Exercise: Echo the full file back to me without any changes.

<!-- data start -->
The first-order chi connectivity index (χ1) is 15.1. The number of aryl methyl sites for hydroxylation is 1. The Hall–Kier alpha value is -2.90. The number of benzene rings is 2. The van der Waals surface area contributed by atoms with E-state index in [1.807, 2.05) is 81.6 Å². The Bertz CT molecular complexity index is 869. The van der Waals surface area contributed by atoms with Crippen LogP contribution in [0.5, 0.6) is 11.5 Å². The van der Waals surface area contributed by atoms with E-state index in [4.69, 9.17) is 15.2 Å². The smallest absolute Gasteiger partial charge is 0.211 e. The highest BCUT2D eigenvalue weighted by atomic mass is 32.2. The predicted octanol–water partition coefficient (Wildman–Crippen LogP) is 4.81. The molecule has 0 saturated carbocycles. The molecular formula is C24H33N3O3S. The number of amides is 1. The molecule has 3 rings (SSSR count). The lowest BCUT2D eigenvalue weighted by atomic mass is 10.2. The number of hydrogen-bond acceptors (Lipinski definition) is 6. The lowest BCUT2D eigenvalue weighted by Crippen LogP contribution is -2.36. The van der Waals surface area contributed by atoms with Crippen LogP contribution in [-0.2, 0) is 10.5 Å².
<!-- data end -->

The first-order chi connectivity index (χ1) is 15.1. The number of aryl methyl sites for hydroxylation is 1. The Hall–Kier alpha value is -2.90. The number of benzene rings is 2. The van der Waals surface area contributed by atoms with E-state index in [1.807, 2.05) is 81.6 Å². The Bertz CT molecular complexity index is 869. The van der Waals surface area contributed by atoms with Crippen LogP contribution in [0.5, 0.6) is 11.5 Å². The van der Waals surface area contributed by atoms with E-state index in [4.69, 9.17) is 15.2 Å². The smallest absolute Gasteiger partial charge is 0.211 e. The highest BCUT2D eigenvalue weighted by atomic mass is 32.2. The predicted octanol–water partition coefficient (Wildman–Crippen LogP) is 4.81. The molecule has 0 saturated carbocycles. The molecular formula is C24H33N3O3S. The number of amides is 1. The molecule has 3 rings (SSSR count). The lowest BCUT2D eigenvalue weighted by atomic mass is 10.2. The number of hydrogen-bond acceptors (Lipinski definition) is 6. The lowest BCUT2D eigenvalue weighted by Crippen LogP contribution is -2.36. The van der Waals surface area contributed by atoms with Crippen LogP contribution in [-0.2, 0) is 10.5 Å².